School board considers adding and eliminating campuses

  • PFA Architects Architectural Design Studio presented designs for the new school in Peachtree, which would house the alternative school for both middle and high school students (now called The Oaks Academy), a new career and technical education school, and Tri-County Early College High School.
    PFA Architects Architectural Design Studio presented designs for the new school in Peachtree, which would house the alternative school for both middle and high school students (now called The Oaks Academy), a new career and technical education school, and Tri-County Early College High School.

    Marble – The future was on the minds of Cherokee County Board of Education members Thursday night.
    After seeing architectural plans for the new school building, which will house the alternative school for both middle and high school, the career and technical education school and Tri-County Early College High School, thoughts turned to the potential future high school that could share space on the property, as well as the future of other schools in the county. To provide more time to look over plans, board members decided to continue the meeting to 3:30 p.m. today at Murphy Middle School.
    "We've got to get this right," board member Tim West said. "We want to get the most for our money."
    As the evening progressed, the immediate future of one school in particular was in question. After learning there would be no cost difference in ideas on routes for sewage pipes to a new drain field at Martins Creek Elementary/Middle School, school board member Jeff Martin couldn't see the district spending an estimated $250,000 to fix the septic issues if a long-range plan they were considering includes eliminating the campus down the road.
    About $90,000 has already been spent maintaining the septic issues. Two of the long-range plan options eliminated the feeder schools, and built a new facility for elementary and middle school students in the existing Murphy High School district.
    As a result, the board unanimously decided to charge Superintendent Jeana Conley and chief financial officer Stephanie Hass with doing a feasibility study to determine if the school should close instead of making repairs to the septic system. Conley said after the meeting that the report may not be complete until after pre-kindergarten and kindergarten registration is complete in March.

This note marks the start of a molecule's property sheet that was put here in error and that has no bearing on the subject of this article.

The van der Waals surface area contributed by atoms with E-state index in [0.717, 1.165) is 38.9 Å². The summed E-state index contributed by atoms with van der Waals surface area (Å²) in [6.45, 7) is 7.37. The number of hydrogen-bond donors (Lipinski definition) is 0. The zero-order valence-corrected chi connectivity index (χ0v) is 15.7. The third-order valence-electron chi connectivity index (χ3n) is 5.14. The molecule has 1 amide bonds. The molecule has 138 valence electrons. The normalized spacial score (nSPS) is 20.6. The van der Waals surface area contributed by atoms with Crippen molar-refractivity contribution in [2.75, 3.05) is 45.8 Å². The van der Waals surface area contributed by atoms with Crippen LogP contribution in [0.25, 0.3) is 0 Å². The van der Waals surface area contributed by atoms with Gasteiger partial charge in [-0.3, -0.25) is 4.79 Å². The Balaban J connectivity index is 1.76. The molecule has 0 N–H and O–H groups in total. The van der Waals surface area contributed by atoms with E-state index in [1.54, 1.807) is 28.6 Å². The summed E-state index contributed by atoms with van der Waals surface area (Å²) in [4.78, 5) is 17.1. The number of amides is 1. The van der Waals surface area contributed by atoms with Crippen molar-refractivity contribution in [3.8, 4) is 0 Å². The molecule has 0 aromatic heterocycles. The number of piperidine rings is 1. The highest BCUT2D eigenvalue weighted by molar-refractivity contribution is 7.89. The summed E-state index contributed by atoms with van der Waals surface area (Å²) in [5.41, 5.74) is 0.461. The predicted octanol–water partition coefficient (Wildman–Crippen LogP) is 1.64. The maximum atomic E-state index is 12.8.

Martins Creek School, which was built 21 years ago, has 196 students in kindergarten through eighth grade. Grade sizes range from 11-30 students, with the three largest classes in the middle school grades. There are 15 students in its pre-kindergarten, which includes overflow from Murphy Elementary School.
    Plans for the new school building showed a school with three wings each connected by an enclosed glass corridor. The project, called Cherokee County Schools of Innovation, houses a different school in each wing. Both The Oaks Academy alternative school and the Early College must be maintained as separate schools with their own principal, as required by the state.
    The design included a cafeteria in the alternative school wing, an arena space for presentations in the CTE wing, and a gym in the early college wing. Board members had a choice of choosing an auxiliary gym or a larger spectator gym, which costs an additional $3.1 million over the estimated $19 million price tag.
    While considering the spectator gym and location of the cafeteria, board members considered doing what is best for the long-term use of the property. The plans showed where a potential two-story high school could go on the property, as well as a potential future entrance on U.S. 64, but no plans were created for the high school building.